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A guitar's not a 'simple' helmholtz resonator (it's not rigid; calculating the volume, the lowest the box itself can support as a frequency is something between an A and a G on the low E string, also depending on body size, bracing, etc.). Some feel there's a bass reflex couple going on between top and back, and build accordingly. Others build with a stiff, 'reflective' back. Almost everyone builds with pretty darn rigid (thanks to bending, sometimes lamination, sometimes side bracing) sides, so there's not a lot of flex in there. I do know that the tops/backs on my guitars are definitely 'coupled'. Damp the back in the middle, and the top resonance (on a 'loose' body, in this case) gets damped - doesn't sustain as long. Cover the side sound hole (1.5" diameter in a jumbo sized body) and the main air resonance (helmholtz resonance) drops, uncover it and it rises again by about half a step.

I don't think a significant part of the volume comes out of the soundhole. In terms of bass (psychoacoustically) and balance of tone, yes, the soundhole helps shape/define how things sound. But not in terms of loudness, and only some of it is 'pure' helmholtz resonance going on. Most of the sound gets made by the board, near and around the bridge. Ie, the bit that's vibrating most. The rest of the construction and overtones are shaped by the air resonance chamber, compliance of both top and back, and any coupling.

Re: size of hole, 4" is fairly standard, but anything from 3.5" to 4.5" is used fairly frequently. Most folks that do side ports/sound holes tend to make the main hole smaller by the surface area of the side port to balance out any helmholtz effects.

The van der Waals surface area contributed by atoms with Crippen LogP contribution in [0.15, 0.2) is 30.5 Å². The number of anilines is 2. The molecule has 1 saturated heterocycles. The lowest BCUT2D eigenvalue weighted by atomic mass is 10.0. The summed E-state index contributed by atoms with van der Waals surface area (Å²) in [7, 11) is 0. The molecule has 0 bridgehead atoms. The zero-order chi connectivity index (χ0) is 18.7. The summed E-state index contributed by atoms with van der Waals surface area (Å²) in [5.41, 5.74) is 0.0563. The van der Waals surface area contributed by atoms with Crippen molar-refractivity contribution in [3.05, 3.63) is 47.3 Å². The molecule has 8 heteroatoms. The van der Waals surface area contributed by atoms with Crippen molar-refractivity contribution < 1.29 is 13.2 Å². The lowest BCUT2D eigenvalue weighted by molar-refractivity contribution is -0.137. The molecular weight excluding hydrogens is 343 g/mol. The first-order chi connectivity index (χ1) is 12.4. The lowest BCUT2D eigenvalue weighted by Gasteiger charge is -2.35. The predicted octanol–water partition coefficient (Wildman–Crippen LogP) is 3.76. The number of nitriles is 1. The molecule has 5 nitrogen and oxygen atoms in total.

As far as the boulder creek bracing is concerned, it just looks really, really heavy to me. A wood soundboard will weigh roughly 200-250 grams without bracing, bracing another 60-100 grams, tops (depending on woods, guitar size, etc.). That setup up there looks like it'll weigh a lot more; aluminum is very, very heavy for its stiffness compared to spruce.

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I just noticed this thread (I'm a little new here), but it caught my attention.

The sound hole really isn't a sound hole. The wood on of the acoustic's top makes most of the sound. The hole is there mainly to let the guitar breath. Good airflow lets the instrument resonate easier.

Think about it. The violin family has very loud instruments and no "sound holes." The two f-holes let air flow through, while not removing much of the wood.

This is great example of what I mean:

http://destroyallguitars.com/tombills/102-...-genesis-series

Read his description. The second paragraph says exactly what I'm saying.